Joaquin Could be Powered by Midwest Storm
The hurricane bearing down on the east coast of the United States may find new strength from a system in the middle part of the country.
Joaquin is a unique weather system as hurricane’s go. First, it has developed really fast. In less than three days its gone from nothing to really something says meteorologist Mike Tannura from t-Storm weather in Chicago, Illinois.
Quote Summary - This hurricane, at this point, is expected to have sustainable of 140 miles per hour. It would need to get to 155 miles per hour to reach a category five status.
Category five is the highest level possible. The key to it maintaining strength is the eye of the hurricane. If it stays in tact then Joaquin will be dangerous. Even if it doesn’t the system is going to move northward and interact with a different weather system already moving through the Midwest. If the two combine Tannura says a worst case scenario develops for the east coast.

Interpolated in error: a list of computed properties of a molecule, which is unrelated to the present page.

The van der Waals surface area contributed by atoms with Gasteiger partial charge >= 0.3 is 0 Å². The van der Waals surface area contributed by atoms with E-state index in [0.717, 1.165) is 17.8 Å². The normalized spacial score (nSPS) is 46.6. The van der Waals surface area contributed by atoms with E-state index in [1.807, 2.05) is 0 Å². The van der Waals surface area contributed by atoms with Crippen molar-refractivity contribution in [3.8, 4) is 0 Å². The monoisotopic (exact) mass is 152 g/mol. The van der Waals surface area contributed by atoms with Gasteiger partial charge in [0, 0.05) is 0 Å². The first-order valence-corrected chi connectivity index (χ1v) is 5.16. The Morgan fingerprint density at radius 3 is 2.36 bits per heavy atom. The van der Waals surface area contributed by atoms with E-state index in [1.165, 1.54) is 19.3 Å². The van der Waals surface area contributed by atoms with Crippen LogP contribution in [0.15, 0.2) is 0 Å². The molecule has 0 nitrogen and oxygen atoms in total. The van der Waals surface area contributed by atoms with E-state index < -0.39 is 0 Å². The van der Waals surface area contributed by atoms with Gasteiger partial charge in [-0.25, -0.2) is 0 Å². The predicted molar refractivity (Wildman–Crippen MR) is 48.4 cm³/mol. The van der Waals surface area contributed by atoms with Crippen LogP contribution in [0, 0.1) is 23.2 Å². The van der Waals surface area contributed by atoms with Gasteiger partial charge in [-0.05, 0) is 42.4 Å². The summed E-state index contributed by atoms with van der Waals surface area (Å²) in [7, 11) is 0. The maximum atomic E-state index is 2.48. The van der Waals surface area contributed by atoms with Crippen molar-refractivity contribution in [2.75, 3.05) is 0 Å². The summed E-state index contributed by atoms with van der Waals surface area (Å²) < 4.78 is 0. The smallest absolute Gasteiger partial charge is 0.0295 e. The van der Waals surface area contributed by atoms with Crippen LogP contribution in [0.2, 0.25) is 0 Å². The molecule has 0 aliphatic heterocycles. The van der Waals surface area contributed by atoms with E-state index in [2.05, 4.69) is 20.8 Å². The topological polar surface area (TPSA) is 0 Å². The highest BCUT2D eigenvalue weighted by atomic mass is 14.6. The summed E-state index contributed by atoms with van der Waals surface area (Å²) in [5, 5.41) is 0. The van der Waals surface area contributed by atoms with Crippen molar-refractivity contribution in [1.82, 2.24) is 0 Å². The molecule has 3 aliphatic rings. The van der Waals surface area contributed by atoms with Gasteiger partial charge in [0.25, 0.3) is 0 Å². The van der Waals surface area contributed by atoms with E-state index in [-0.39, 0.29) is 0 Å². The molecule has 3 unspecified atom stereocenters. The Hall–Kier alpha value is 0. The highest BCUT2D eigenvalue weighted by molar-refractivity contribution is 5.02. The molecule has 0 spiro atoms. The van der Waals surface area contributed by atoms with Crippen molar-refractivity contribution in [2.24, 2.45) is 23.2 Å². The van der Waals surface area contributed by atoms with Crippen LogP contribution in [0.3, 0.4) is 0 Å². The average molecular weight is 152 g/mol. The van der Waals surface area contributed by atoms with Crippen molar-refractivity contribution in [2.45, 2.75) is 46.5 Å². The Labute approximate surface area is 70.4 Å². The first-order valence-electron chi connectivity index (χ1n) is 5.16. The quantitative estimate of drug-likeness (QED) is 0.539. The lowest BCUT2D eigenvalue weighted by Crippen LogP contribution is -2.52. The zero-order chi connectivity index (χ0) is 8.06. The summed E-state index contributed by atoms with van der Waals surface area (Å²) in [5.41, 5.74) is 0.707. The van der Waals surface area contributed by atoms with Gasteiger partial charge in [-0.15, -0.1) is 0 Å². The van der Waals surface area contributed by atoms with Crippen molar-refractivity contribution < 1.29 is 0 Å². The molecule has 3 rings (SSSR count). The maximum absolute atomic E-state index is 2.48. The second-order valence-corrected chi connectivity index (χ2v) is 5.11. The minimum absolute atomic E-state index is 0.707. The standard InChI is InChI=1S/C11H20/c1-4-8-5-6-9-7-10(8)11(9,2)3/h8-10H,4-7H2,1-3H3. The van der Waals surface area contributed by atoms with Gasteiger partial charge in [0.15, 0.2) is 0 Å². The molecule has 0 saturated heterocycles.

Quote Summary - Then we would end up with a storm system similar to hurricane Sandy back in 2012. Now hurricane Sandy was a major storm. It was really big. We aren’t expecting that big, but something similar where you take a nontropical system in the Midwest and combine it with a tropical system in the Atlantic Ocean and striking somewhere along the east coast from North Carolina to Washington, D.C.
The other scenario has the two remaining independent systems. If this happens then Joaquin would run a parallel line to the east coast, but remain off shore. Either way heavy rains will fall, three to six inches, from South Carolina to New York City. Tannura says we won’t know until tomorrow, or maybe Saturday morning, if the storms will combine.